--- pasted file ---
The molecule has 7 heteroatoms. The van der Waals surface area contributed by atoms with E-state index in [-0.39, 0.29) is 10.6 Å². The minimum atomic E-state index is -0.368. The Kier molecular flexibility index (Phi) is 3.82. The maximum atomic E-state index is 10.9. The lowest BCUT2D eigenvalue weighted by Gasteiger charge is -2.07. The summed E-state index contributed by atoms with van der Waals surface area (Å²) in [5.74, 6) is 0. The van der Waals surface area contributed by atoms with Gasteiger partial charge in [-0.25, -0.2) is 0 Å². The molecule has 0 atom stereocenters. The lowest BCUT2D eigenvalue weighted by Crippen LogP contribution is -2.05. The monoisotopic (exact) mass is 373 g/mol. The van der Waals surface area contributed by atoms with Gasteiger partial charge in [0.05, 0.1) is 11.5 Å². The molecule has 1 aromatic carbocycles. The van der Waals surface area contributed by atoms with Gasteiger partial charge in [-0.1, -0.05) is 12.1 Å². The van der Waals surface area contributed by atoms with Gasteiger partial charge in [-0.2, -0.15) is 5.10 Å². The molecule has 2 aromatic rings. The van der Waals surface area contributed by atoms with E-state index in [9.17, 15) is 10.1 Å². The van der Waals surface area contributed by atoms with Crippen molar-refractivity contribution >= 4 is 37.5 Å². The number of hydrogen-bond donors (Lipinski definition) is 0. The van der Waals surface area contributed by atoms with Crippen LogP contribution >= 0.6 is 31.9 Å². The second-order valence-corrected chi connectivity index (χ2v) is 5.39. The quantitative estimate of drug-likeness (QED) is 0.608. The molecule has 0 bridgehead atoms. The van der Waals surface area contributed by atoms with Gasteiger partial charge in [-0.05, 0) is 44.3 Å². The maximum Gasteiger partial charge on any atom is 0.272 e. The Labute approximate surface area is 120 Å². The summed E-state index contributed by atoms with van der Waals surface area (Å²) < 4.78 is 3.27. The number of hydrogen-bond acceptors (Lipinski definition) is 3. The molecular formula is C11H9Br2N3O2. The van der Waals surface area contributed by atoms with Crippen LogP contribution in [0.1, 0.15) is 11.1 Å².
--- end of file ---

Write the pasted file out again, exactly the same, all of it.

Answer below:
The molecule has 7 heteroatoms. The van der Waals surface area contributed by atoms with E-state index in [-0.39, 0.29) is 10.6 Å². The minimum atomic E-state index is -0.368. The Kier molecular flexibility index (Phi) is 3.82. The maximum atomic E-state index is 10.9. The lowest BCUT2D eigenvalue weighted by Gasteiger charge is -2.07. The summed E-state index contributed by atoms with van der Waals surface area (Å²) in [5.74, 6) is 0. The van der Waals surface area contributed by atoms with Gasteiger partial charge in [-0.25, -0.2) is 0 Å². The molecule has 0 atom stereocenters. The lowest BCUT2D eigenvalue weighted by Crippen LogP contribution is -2.05. The monoisotopic (exact) mass is 373 g/mol. The van der Waals surface area contributed by atoms with Gasteiger partial charge in [0.05, 0.1) is 11.5 Å². The molecule has 1 aromatic carbocycles. The van der Waals surface area contributed by atoms with Gasteiger partial charge in [-0.1, -0.05) is 12.1 Å². The van der Waals surface area contributed by atoms with Gasteiger partial charge in [-0.2, -0.15) is 5.10 Å². The molecule has 2 aromatic rings. The van der Waals surface area contributed by atoms with E-state index in [9.17, 15) is 10.1 Å². The van der Waals surface area contributed by atoms with Crippen molar-refractivity contribution >= 4 is 37.5 Å². The number of hydrogen-bond donors (Lipinski definition) is 0. The van der Waals surface area contributed by atoms with Crippen LogP contribution >= 0.6 is 31.9 Å². The second-order valence-corrected chi connectivity index (χ2v) is 5.39. The quantitative estimate of drug-likeness (QED) is 0.608. The molecule has 0 bridgehead atoms. The van der Waals surface area contributed by atoms with Gasteiger partial charge in [-0.05, 0) is 44.3 Å². The maximum Gasteiger partial charge on any atom is 0.272 e. The Labute approximate surface area is 120 Å². The summed E-state index contributed by atoms with van der Waals surface area (Å²) < 4.78 is 3.27. The number of hydrogen-bond acceptors (Lipinski definition) is 3. The molecular formula is C11H9Br2N3O2. The van der Waals surface area contributed by atoms with Crippen LogP contribution in [0.1, 0.15) is 11.1 Å².